Someone who’s not very familiar with creating a PowerPoint presentation or presenting one, may not be familiar with using ESC to get out of full screen mode once the presentation is open.  Thus they are likely to be really confused by this message.

A better option for the developers/UI text people may be to keep the message, and instead of a Cancel button, adding a ‘close’ icon at the top of the message box, or changing the text on the button to something like Close, though I still think that’s not clear either. Even better would be a wordier message like Close this message. Sure, it’s more text, but there would be no confusion as to what that button does.


Error messages that make you feel stupid

November 18, 2011

Back in 2008 I wrote a post on writing useful error messages (, where I stated:

The worst kind of error is one that tells the user nothing and doesn’t help them recover from the error condition.

Also, don’t insult the user or call them stupid… there are many ways developers call users stupid without saying so. For example: “The password is wrong! [OK]”. This sort of error message doesn’t help the user at all, and they feel idiotic for not knowing ‘what the computer wants’. The exclamation mark so beloved by certain developers is like a slap in the face and just adds insult to injury.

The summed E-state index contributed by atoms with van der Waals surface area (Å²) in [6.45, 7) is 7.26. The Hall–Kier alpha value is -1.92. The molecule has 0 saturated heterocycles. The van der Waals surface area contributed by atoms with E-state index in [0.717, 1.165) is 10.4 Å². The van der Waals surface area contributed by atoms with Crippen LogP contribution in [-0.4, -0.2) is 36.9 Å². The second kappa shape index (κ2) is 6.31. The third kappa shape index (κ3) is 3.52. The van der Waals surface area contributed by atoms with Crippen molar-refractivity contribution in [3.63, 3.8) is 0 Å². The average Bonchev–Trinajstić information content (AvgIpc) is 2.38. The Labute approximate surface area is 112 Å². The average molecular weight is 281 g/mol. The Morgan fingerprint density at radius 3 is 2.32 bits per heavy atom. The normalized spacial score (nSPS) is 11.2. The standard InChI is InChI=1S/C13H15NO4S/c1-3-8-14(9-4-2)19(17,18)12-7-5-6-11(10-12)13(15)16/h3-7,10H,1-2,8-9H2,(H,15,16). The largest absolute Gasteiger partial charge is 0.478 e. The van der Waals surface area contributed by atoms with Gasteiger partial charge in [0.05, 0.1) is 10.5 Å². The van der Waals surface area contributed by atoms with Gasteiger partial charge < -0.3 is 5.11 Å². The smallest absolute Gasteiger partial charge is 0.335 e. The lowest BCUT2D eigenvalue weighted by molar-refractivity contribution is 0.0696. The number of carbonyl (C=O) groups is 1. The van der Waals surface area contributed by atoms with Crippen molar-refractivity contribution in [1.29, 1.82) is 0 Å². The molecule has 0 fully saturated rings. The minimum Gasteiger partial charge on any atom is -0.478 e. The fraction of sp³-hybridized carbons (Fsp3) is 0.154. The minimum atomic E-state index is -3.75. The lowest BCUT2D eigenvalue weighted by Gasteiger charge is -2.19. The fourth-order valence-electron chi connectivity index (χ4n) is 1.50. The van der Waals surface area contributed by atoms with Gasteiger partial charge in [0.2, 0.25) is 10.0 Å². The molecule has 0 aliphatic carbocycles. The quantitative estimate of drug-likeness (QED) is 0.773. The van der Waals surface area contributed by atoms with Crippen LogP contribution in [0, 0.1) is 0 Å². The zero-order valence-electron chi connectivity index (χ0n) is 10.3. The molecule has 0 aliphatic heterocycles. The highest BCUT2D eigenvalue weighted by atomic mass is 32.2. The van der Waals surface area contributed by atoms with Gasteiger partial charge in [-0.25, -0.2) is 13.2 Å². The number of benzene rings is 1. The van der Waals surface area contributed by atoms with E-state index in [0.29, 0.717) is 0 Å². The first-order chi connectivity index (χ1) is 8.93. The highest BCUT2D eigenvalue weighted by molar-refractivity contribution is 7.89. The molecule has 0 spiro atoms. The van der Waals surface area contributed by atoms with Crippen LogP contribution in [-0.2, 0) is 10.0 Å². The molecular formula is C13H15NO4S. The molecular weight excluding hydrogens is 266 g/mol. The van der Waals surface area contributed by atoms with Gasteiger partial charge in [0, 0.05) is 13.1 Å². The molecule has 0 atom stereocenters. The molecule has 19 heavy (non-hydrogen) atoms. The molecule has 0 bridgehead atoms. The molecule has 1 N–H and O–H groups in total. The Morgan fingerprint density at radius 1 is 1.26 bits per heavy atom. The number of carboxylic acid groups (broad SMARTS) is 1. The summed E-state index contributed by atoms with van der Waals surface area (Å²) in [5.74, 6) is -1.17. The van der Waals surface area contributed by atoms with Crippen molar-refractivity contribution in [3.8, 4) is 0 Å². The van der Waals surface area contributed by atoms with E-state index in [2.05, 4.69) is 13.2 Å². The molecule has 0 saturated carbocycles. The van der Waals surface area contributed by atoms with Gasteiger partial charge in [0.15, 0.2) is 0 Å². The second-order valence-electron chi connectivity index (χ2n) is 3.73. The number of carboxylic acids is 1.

Well, I came across one a few days ago that:

Here it is:

Error message with an exclamation point

Thanks for making me feel unworthy

There was no other information on how I could get these obviously special privileges available only to the very few. Even a line about contacting my system administrator might have lessened the impact of this error message.

Removing the exclamation mark would have done a lot to convert this message from a ‘You are too stupid to have privileges’ insult to just a statement of fact. That single punctuation mark in a message such as this has the power to make a person feel like an idiot.

[Links last checked November 2011]


Keep your relatives close!

November 17, 2011

What’s wrong with this sentence?

Physical barriers are provided around the Acme Plant to help prevent damage injury or from dropped or falling objects includes overhead protection and kick plates.